Bad Hare Day
Series number: 41
Number of pages: 117
Release date: March 1996
Tagline: That’s no Easter bunny!
Did I Read It as a Child?: No
The Story On the Back
Trick cards, floating scarves, disappearing doves. Tim Swanson loves magic tricks. Someday he wants to be a real magician. Just like his all-time favorite hero, Amaz-O. But then Tim goes to Amaz-O’s show. And he finds out his idol is a total grump. That’s when Tim decides to steal his bag of tricks. Amaz-O’s bag of secret tricks. Scary tricks. The one with the multiplying red balls. And all those hissing snakes…
The Story On the Pages
There comes a point when you’re ranking a large number of things next to each other that it seems nearly impossible to rank the last few that you get to. I bring this up because holy crap was Bad Hare Day a pain in the ass to put on the spectrum!
But there I go, getting ahead of myself like always. Here’s the story of this pun-right-in-the-title-why-did-you-do-this-to-me-Stine story.
We open Bad Hare Day on Tim, a twelve year old amateur magician attempting to perform a small show for his friends. I say “attempting” not because he’s a bad magician, but because his total c-word of a little sister is fucking everything up for him and either revealing his tricks to the crowd or physically assaulting Tim. Bitch just straight up karate chops him at the end of it and it’s just as physically painful for us as the reading audience.
Stine, were you incapable of writing a younger sibling who wasn’t just a pile of sentient shit? I mean, when the POV is the younger sibling you made them tolerable, so what’s your deal with non-POV younger siblings? To make it even worse, the parents are always on the youngest sibling’s side. Listen, I know that’s true to life, and hell, it even manages to create a sense of “POV against the world”, but it sucks to read about in stories where I’ve come to be spooked!
Anyways, Tim licks his wounds after his bad performance by visiting his friendly neighbourhood gag shop. Mister Malik runs it and the two are BFFs. Which is a creepy trope in these kinds of stories. When in actuality has a child ever been best friends with an adult? Even if that adult runs a wacky shop like a magic/gag shop? If I were Tim’s parents, I’d keep him away from this man who is obviously so nice to him to gain access to his underage boy parts.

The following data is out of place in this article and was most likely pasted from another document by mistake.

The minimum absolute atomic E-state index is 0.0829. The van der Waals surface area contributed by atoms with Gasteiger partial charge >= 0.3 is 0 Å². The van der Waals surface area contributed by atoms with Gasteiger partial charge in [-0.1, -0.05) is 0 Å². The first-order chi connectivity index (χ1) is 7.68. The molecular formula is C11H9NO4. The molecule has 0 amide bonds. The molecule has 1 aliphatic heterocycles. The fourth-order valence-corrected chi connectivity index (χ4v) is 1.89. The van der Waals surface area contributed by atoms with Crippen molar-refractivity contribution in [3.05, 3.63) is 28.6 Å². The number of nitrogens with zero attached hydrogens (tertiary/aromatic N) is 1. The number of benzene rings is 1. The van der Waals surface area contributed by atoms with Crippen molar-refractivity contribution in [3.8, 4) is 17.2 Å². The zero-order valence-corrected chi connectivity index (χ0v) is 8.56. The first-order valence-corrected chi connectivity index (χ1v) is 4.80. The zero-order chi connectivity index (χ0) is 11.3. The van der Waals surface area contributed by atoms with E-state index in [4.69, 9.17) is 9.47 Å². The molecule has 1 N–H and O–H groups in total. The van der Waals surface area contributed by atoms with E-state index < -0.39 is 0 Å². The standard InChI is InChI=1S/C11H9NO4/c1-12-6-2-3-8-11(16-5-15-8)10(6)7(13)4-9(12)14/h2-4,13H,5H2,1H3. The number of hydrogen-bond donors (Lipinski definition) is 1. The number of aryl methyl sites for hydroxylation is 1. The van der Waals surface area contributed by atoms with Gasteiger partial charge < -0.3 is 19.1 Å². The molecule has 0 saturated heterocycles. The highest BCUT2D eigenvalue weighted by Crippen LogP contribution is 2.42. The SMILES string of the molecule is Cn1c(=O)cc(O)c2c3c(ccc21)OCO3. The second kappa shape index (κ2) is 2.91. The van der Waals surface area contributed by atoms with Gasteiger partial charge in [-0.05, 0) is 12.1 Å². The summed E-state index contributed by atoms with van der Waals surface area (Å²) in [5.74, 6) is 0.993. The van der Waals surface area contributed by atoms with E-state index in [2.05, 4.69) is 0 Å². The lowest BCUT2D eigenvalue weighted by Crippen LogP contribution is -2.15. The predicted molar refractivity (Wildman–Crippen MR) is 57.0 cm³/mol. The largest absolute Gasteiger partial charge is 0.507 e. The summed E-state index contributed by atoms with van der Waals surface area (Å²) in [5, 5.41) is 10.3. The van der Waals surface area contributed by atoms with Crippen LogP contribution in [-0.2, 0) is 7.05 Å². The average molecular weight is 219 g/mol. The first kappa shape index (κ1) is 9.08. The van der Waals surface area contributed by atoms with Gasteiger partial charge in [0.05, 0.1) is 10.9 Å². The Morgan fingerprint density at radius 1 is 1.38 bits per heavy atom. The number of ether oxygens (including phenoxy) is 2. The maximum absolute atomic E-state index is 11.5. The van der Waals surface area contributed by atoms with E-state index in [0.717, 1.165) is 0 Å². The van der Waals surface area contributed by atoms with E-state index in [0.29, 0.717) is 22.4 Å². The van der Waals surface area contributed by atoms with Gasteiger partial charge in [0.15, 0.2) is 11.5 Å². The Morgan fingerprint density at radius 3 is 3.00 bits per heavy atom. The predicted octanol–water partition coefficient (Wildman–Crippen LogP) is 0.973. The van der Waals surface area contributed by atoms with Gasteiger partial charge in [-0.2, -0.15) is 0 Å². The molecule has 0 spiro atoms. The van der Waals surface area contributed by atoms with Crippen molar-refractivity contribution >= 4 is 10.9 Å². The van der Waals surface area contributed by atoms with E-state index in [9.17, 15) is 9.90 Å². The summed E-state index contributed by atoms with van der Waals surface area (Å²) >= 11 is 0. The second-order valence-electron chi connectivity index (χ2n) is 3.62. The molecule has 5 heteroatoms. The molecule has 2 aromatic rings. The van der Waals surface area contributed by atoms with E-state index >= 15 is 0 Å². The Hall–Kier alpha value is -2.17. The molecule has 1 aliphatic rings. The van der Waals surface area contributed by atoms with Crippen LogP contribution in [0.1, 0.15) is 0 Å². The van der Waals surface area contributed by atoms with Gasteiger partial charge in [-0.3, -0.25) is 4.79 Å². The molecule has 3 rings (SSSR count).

But I think I’d just be a better parent than any of the actual parents presented in any Goosebumps book.
While at the gag shop, Mister Malik gives Tim a ticket to the midnight show that Tim’s favourite magician is doing in town. Tim is excited beyond belief that he’s going to go see Amaz-O the Magician.
Amaz-O is the greatest magician name ever, clearly a lot of thought went into it, you can’t tell me otherwise.
The only problem is that Tim knows his parents won’t let him go alone to a midnight magic show on a school night, so he has to sneak out. While he’s in the process of sneaking out, Ginny catches him and forces him to take her with him or she’ll tattle.
I can’t get a goddamn moment away from your shitty younger sibling creations, can I Stine?
The two go to Amaz-O’s show and Tim ends up as the volunteer in a disappearing act. And he actually ends up disappearing! Nah, just yankin’ ya, he ends up shoved in a box and then forgotten about until the end of the show when he emerges from said box in the basement of the venue. Side note: I can’t remember what the venue’s name is.
Tim finds Amaz-O’s dressing room, but when he tries to enter to fanboy out over his skills, Amaz-O calls him a punk, tells him to go away, and the door is slammed in his face. Understandably, Tim is upset and none too pleased with his hero. So he nicks Amaz-O’s magic kit and bolts out of the venue for home.